Gov. Kim Reynolds

(Des Moines) -- Iowa officials are changing the way recovery numbers from COVID-19 are calculated.

Iowa Governor Kim Reynolds announced this week that the changes will save public health workers time in tracing potential exposures from a positive case and will more accurately reflect the number of recovered individuals in the state. Currently, Reynolds says public health officials attempt to contact every positive case in the state.

"In the state of Iowa, public health officials attempt to contact every single Iowan who tests positive for COVID-19," said Reynolds.  "That's how we start to conduct the case investigation and contact tracing.  Then, approximately 10 days later, the case investigation team reaches out again to confirm whether the individuals have fully recovered.  This is how we've been collecting the recovery data."

Reynolds says that policy meant a lot of time wasted making phone calls.

"A lot of the calls go unanswered or unreturned on the follow-up calls," said Reynolds.  "They are not counted in the number of Iowans recovered.  So, it's not really representing the accurate number of Iowans who have recovered."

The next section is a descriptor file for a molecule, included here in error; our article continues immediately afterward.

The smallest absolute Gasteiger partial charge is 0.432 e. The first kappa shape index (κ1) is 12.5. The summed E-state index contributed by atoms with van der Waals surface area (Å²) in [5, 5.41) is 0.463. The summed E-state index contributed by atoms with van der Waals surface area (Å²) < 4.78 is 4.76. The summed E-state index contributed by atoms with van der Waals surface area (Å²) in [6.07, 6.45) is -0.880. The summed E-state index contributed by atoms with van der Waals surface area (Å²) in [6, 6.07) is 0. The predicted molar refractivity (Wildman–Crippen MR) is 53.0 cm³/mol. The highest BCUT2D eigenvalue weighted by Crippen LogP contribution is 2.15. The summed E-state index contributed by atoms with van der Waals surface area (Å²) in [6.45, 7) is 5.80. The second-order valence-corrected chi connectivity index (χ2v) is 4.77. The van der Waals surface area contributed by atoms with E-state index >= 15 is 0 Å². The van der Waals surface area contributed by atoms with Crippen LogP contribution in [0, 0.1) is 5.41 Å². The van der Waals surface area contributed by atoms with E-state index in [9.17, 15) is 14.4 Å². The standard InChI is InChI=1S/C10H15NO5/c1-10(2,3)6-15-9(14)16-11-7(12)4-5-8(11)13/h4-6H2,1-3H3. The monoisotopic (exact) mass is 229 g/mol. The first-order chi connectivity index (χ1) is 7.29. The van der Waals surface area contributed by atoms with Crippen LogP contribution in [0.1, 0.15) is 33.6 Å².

The new policy implemented this week would count a person as recovered 28 days after their positive test, as long as the state does not get information that the person is hospitalized, still ill or has died.

"This time frame equates to two incubation periods and it aligns with our process to remove long-term care facilities from outbreak status and processes that are followed similar to what other states are doing," said Reynolds.

Since implementing the new policy, Reynolds says the percentage of recovered patients went from 60% to nearly 80%.

“We believe that this change more accurately reflects the number of Iowans recovered and will allow our case investigation team to have more time to assist Iowans who are newly diagnosed," said Reynolds.

As of Wednesday morning, Iowa reported 29,290 total positive cases with 23,447 recovered. The state reports 717 total deaths related to COVID-19.

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